APeCS - Anthropology of Peace, Conflict and Security
APeCS is a research network of the European Association of Social Anthropologists born in 2022 out of the merger between the Anthropology of Security network and the Peace and Conflict Studies in Anthropology (PACSA). The merger took place at the EASA biennial conference in Belfast, a place in itself rich with significance in terms of peace, conflict, and security.
Dr. Livnat Konopny-Decleve has recently received her PhD from the department of Sociology and Anthropology at Tel Aviv University. She is a Visiting Research Fellow at the Leonard Davis Institute for International Relations at The Hebrew University of Jerusalem. Her recent publications include: "This is what my fear told me": Fear as key to the understanding of political action. Israel Studies 28(1) (2022); and Broken dreams: Self-exiled Israeli activists seek meaning in new homelands. The Sociological Review Magazine [Online]. (2022, December 6).
Dr. Ana Ivasiuc is Lecturer in the Anthropology of Crime and Security at Maynooth University, Ireland. She is a former co-convenor of the Anthropology of Security network (between 2020 and 2022), and currently serves as the president of EASA (2023-2025). Her research focuses on practices of formal and informal policing, the construction and management of Roma migrants as threats, dynamics of urban growth and the rise of the far-right in Europe. She has published extensively on these topics, including, as co-editor, The Securitization of the Roma in Europe (with Huub van Baar and Regina Kreide, 2019, Palgrave Macmillan).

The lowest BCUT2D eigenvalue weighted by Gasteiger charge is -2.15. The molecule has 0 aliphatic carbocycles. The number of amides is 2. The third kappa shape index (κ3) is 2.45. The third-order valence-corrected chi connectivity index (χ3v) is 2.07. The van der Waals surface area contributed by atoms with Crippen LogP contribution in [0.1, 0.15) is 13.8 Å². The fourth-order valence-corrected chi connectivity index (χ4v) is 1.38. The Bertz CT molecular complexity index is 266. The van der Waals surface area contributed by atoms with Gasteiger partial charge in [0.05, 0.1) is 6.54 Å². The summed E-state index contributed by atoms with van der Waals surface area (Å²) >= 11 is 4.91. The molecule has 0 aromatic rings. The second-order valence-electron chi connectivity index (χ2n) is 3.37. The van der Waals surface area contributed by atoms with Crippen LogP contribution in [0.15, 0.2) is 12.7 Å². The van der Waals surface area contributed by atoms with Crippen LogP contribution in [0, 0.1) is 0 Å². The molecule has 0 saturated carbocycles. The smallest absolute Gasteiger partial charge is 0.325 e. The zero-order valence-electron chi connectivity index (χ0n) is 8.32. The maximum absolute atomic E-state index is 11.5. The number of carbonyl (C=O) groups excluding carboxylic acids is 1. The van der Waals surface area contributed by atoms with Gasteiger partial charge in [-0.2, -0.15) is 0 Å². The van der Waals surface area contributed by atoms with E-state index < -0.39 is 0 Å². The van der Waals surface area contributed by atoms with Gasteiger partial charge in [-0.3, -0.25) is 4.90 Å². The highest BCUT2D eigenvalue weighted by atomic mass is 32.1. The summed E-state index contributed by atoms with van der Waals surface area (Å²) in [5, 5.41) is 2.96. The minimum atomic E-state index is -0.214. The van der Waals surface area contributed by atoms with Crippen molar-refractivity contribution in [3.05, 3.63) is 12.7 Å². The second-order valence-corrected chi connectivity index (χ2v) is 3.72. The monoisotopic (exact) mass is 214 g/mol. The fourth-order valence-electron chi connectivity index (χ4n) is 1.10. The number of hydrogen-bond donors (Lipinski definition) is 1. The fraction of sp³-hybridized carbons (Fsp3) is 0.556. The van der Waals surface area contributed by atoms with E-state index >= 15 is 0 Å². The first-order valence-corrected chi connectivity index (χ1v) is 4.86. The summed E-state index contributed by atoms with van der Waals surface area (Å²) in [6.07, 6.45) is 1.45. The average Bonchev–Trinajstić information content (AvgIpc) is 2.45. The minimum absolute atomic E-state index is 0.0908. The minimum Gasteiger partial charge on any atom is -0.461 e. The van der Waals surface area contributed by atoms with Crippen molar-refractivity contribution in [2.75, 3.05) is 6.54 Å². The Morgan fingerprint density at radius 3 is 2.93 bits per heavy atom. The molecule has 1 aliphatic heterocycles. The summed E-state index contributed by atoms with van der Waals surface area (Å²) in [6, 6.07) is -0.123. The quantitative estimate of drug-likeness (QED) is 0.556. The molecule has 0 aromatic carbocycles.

Dr. Alexander Horstmann: bio will follow shortly.
You can contact the network convenors via apecs_convenors(at)easaonline.org.
Vision & Mission
Security, peace, and conflict are topics that tend to carry a heavy political, emotional, and ethical baggage. In public debates, such topics often take simplistic forms. We believe that anthropological knowledge has the power to restore complexity where the public debate and policies at large offer one-dimensional perspectives. Therefore, our vision as APeCS builds on the idea that anthropology plays a major role in research, theory-making, and public engagement on issues related to peace, conflict, and security.
The network's mission is to promote the anthropological perspective and ethnographic research on issues related to security and peace & conflict among anthropologists working in Europe. Concretely, APeCS aims to:
- bring together social anthropologists working on security, peace, and conflict, and establish a vibrant community engaged in knowledge and resource sharing, mutual support, and networking;
- foster the production of anthropological literature on peace, conflict, and security, as well as on methodological and ethical challenges arising from the ethnographic study of such topics;
- support networking initiatives and the organization of academic events on conflict, peace, and security at EASA conferences and beyond;
- foster academic debate on particular cases of conflict, peace building, and issues related to (in)security in a broad sense, contributing to anthropological theory-making, ethnographic research, and public engagement on these topics;
- build bridges between academia and practitioners, on one hand, and academic and activist debates and practices, on the other hand;
- organize academic and public events on ongoing conflicts, peace building initiatives, and security-related topics of interest;
- engage with the media more broadly on issues of peace, conflict, and security, in order to bring into the public debate the complexity that anthropological knowledge makes salient;
- support early career scholars working on topics related to peace, conflict, and security, by means of mentorship, support for publications and research grant applications.
Become a member
EASA members can become members of this network. To join the network, please complete this (very short) application form.
If you are not already a member, consider becoming an EASA member.